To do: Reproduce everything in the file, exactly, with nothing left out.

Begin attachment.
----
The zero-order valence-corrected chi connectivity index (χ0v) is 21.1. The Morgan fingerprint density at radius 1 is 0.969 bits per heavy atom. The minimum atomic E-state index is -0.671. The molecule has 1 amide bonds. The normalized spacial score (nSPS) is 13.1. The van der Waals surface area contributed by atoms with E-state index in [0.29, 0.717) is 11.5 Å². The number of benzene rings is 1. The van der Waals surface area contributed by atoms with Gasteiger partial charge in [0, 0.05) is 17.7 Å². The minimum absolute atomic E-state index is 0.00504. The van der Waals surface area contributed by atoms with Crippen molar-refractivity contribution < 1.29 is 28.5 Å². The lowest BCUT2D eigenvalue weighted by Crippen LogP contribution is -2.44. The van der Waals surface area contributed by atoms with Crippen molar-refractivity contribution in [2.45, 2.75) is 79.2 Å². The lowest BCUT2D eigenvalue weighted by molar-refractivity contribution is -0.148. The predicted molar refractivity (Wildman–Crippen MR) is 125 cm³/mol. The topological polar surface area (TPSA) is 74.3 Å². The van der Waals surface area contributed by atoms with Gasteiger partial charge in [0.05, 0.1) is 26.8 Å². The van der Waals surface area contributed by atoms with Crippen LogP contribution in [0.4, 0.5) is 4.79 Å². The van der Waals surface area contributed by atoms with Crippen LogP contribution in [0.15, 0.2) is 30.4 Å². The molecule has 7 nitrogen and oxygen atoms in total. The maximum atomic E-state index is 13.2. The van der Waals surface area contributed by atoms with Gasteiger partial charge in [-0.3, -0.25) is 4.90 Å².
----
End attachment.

The zero-order valence-corrected chi connectivity index (χ0v) is 21.1. The Morgan fingerprint density at radius 1 is 0.969 bits per heavy atom. The minimum atomic E-state index is -0.671. The molecule has 1 amide bonds. The normalized spacial score (nSPS) is 13.1. The van der Waals surface area contributed by atoms with E-state index in [0.29, 0.717) is 11.5 Å². The number of benzene rings is 1. The van der Waals surface area contributed by atoms with Gasteiger partial charge in [0, 0.05) is 17.7 Å². The minimum absolute atomic E-state index is 0.00504. The van der Waals surface area contributed by atoms with Crippen molar-refractivity contribution < 1.29 is 28.5 Å². The lowest BCUT2D eigenvalue weighted by Crippen LogP contribution is -2.44. The van der Waals surface area contributed by atoms with Crippen molar-refractivity contribution in [2.45, 2.75) is 79.2 Å². The lowest BCUT2D eigenvalue weighted by molar-refractivity contribution is -0.148. The predicted molar refractivity (Wildman–Crippen MR) is 125 cm³/mol. The topological polar surface area (TPSA) is 74.3 Å². The van der Waals surface area contributed by atoms with Gasteiger partial charge in [0.05, 0.1) is 26.8 Å². The van der Waals surface area contributed by atoms with Crippen LogP contribution in [0.4, 0.5) is 4.79 Å². The van der Waals surface area contributed by atoms with Crippen LogP contribution in [0.15, 0.2) is 30.4 Å². The molecule has 7 nitrogen and oxygen atoms in total. The maximum atomic E-state index is 13.2. The van der Waals surface area contributed by atoms with Gasteiger partial charge in [-0.3, -0.25) is 4.90 Å².